7. "You've Changed" (Bill Carey, Carl T. Fischer)  – 3:17 [uses take 4]
  8. "It's Easy to Remember" (Lorenz Hart, Richard Rodgers)  – 4:01 [uses take 8]
  9. "But Beautiful" (Johnny Burke, Jimmy Van Heusen)  – 4:29 [uses take 2]
  10. "Glad to Be Unhappy" (Lorenz Hart, Richard Rodgers)  – 4:07 [uses take 8]
  11. "I'll Be Around" (Alec Wilder)  – 3:23 [uses take 5]
  12. "The End of a Love Affair" (Edward Redding)  – 4:46 [stereo master – take 4 with vocal overdub take 8]
  13. "I'm a Fool to Want You" (mono master – take 3) - 3:25
  14. "The End Of A Love Affair" (mono master – take 4 with vocal overdub take 8) - 4:51
  15. "Fine and Mellow" (Billie Holiday) - 6:19 [studio recording that appeared originally on Columbia's 1957 The Sound of Jazz album]

CD Two
(February 19, 1958 session reels are tracks 1-4, February 20, 1958 session reels are tracks 5-13)

  1. You Don’t Know What Love Is (takes 1-3) - 5:20
  2. I’ll Be Around (takes 1 & 2) - 3:55
  3. I’ll Be Around (takes 3 & 4 plus inserts) - 6:28
  4. For Heaven’s Sake (take 1) - 3:55
  5. But Beautiful (take 1) - 1:01
  6. For All We Know (take 1) - 3:18
  7. For All We Know (take 2) - 3:09
  8. For All We Know (takes 3 & 4) - 3:42
  9. It’s Easy To Remember (takes 1 & 2) - 7:37
  10. It’s Easy To Remember (takes 3-7) - 4:23
  11. I’m A Fool To Want You (take 1) - 3:21
  12. I’m A Fool To Want You (takes 2 & 3) - 3:27
  13. The End Of a Love Affair (takes 1-4) - 8:09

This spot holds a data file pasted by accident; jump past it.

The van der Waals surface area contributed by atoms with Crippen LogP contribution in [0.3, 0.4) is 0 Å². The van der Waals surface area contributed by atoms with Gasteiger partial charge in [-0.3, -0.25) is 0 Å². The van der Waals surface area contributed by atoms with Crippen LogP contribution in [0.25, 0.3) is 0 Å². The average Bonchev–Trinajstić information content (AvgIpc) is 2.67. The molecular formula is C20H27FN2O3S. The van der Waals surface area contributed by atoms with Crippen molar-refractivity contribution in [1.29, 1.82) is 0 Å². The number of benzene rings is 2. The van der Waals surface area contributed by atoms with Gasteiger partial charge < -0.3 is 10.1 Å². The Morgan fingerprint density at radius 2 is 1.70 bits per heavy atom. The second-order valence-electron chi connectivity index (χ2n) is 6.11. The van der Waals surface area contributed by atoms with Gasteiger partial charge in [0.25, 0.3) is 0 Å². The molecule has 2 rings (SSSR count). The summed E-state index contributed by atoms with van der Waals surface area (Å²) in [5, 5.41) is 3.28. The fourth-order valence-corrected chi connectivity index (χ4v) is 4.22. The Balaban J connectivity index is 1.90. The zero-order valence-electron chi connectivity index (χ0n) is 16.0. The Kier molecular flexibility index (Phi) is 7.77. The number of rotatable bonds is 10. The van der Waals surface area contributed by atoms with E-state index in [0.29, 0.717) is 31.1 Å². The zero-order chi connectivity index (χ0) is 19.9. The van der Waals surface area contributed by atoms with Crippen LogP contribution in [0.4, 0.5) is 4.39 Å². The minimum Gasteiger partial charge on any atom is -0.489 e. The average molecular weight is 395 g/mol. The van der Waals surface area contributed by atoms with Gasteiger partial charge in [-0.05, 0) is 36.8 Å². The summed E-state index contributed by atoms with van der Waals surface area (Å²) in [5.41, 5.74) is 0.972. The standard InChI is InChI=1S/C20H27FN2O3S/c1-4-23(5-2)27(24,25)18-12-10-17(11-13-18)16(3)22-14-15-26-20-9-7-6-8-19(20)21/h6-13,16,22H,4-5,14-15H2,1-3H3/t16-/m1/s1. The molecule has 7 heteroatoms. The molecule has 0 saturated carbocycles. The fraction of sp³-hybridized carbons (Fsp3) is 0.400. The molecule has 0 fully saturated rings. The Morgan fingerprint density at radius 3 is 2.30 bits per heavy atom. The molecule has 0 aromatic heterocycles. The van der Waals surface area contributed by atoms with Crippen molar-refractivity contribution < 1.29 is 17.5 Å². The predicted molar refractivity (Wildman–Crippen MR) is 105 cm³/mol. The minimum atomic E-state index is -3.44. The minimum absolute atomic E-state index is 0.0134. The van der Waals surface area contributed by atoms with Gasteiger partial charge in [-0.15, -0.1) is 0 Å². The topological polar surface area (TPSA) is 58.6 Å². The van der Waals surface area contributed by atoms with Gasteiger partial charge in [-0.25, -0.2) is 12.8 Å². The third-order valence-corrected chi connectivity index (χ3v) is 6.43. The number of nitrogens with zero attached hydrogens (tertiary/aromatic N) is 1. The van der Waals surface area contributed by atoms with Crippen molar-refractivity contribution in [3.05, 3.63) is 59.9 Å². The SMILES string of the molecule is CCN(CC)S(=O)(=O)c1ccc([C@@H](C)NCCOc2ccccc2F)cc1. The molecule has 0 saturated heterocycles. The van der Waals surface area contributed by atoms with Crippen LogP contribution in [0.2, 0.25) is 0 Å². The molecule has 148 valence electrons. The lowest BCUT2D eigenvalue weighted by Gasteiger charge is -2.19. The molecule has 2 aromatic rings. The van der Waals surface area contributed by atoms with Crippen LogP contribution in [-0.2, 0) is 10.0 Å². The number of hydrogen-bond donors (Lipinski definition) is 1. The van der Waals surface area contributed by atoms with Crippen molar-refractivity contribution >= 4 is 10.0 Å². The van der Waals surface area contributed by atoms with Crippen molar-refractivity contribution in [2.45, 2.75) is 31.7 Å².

CD Three
(February 21, 1958 session reels)

  1. The End Of A Love Affair (vocal overdub takes 1-4) 5:14
  2. The End Of A Love Affair (vocal overdub takes 5-7) 12:11
  3. Glad To Be Unhappy (takes 1 & 2) 2:06
  4. Glad To Be Unhappy (take 3) 4:16
  5. Glad To Be Unhappy (tales 4-7) 4:01
  6. You’ve Changed (takes 1-3) 3:14
  7. I Get Along Without You Very Well (takes 1 & 2) 0:54
  8. I Get Along Without You Very Well (takes 3 & 4) 3:58
  9. I Get Along Without You Very Well (take 5) 3:12
  10. Violets For Your Furs (takes 1-3) 2:55
  11. Violets For Your Furs (takes 4 & 5) 4:15
  12. Violets For Your Furs (take 6) 3:26

Notes[edit]

  1. ^ Blackburn, Julia (2005). With Billie. New York: Vintage. p. 267.
  2. ^ Blackburn, Julia (2005). With Billie. New York: Vintage. p. 268
  3. ^ Townsend, Irving. Lady in Satin, Columbia: 1958, original liner notes
  4. ^ Blackburn, Julia (2005). With Billie. New York: Vintage. p. 270
  5. ^ a b Swenson, J. (Editor) (1985). The Rolling Stone Jazz Record Guide. USA: Random House/Rolling Stone. p. 104. ISBN 0-394-72643-X. 
  6. ^ Cook, Richard; Brian Morton (2006) [1992]. The Penguin Guide to Jazz Recordings. The Penguin Guide to Jazz (8th ed. ed.). New York: Penguin. p. 653. ISBN 0-14-102327-9. 
  7. ^ Schaap, Phil. Lady in Satin, Columbia Legacy: 1997, reissue liner notes, p. 15
  8. ^ Ellis, Ray. Lady in Satin, Columbia Legacy: 1997, reissue liner notes, p. 12
  9. ^ Grammy Hall of Fame
  10. ^ http://www.billieholiday.be/ Billie Holiday Masters of Jazz Volume 27